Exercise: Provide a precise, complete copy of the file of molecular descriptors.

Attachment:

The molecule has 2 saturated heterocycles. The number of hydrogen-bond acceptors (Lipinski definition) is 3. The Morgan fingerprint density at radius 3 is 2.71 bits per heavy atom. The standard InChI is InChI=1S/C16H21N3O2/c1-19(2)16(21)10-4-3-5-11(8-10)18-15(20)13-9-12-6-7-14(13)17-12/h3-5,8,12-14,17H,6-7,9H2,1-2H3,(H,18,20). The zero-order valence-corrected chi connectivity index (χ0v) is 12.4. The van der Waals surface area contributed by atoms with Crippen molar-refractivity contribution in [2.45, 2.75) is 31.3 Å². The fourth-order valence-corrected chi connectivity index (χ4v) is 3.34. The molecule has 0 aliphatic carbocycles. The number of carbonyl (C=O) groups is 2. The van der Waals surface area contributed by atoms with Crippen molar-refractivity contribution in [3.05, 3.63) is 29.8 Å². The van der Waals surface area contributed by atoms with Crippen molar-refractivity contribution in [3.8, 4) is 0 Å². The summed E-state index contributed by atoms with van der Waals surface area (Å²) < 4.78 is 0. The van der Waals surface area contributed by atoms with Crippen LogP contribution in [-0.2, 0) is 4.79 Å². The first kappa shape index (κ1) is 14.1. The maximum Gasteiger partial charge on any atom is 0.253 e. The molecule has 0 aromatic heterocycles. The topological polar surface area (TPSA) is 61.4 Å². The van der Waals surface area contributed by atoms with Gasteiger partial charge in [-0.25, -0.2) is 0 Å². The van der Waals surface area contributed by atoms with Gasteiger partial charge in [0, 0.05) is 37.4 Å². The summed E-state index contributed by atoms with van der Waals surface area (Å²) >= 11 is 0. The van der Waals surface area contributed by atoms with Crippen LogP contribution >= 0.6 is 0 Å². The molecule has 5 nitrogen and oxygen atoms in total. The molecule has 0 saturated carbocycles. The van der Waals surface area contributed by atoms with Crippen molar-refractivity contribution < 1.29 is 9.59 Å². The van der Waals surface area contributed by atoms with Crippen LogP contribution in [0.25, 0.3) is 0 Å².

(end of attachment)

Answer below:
The molecule has 2 saturated heterocycles. The number of hydrogen-bond acceptors (Lipinski definition) is 3. The Morgan fingerprint density at radius 3 is 2.71 bits per heavy atom. The standard InChI is InChI=1S/C16H21N3O2/c1-19(2)16(21)10-4-3-5-11(8-10)18-15(20)13-9-12-6-7-14(13)17-12/h3-5,8,12-14,17H,6-7,9H2,1-2H3,(H,18,20). The zero-order valence-corrected chi connectivity index (χ0v) is 12.4. The van der Waals surface area contributed by atoms with Crippen molar-refractivity contribution in [2.45, 2.75) is 31.3 Å². The fourth-order valence-corrected chi connectivity index (χ4v) is 3.34. The molecule has 0 aliphatic carbocycles. The number of carbonyl (C=O) groups is 2. The van der Waals surface area contributed by atoms with Crippen molar-refractivity contribution in [3.05, 3.63) is 29.8 Å². The van der Waals surface area contributed by atoms with Crippen molar-refractivity contribution in [3.8, 4) is 0 Å². The summed E-state index contributed by atoms with van der Waals surface area (Å²) < 4.78 is 0. The van der Waals surface area contributed by atoms with Crippen LogP contribution in [-0.2, 0) is 4.79 Å². The first kappa shape index (κ1) is 14.1. The maximum Gasteiger partial charge on any atom is 0.253 e. The molecule has 0 aromatic heterocycles. The topological polar surface area (TPSA) is 61.4 Å². The van der Waals surface area contributed by atoms with Gasteiger partial charge in [-0.25, -0.2) is 0 Å². The van der Waals surface area contributed by atoms with Gasteiger partial charge in [0, 0.05) is 37.4 Å². The summed E-state index contributed by atoms with van der Waals surface area (Å²) >= 11 is 0. The van der Waals surface area contributed by atoms with Crippen LogP contribution >= 0.6 is 0 Å². The molecule has 5 nitrogen and oxygen atoms in total. The molecule has 0 saturated carbocycles. The van der Waals surface area contributed by atoms with Crippen molar-refractivity contribution < 1.29 is 9.59 Å². The van der Waals surface area contributed by atoms with Crippen LogP contribution in [0.25, 0.3) is 0 Å².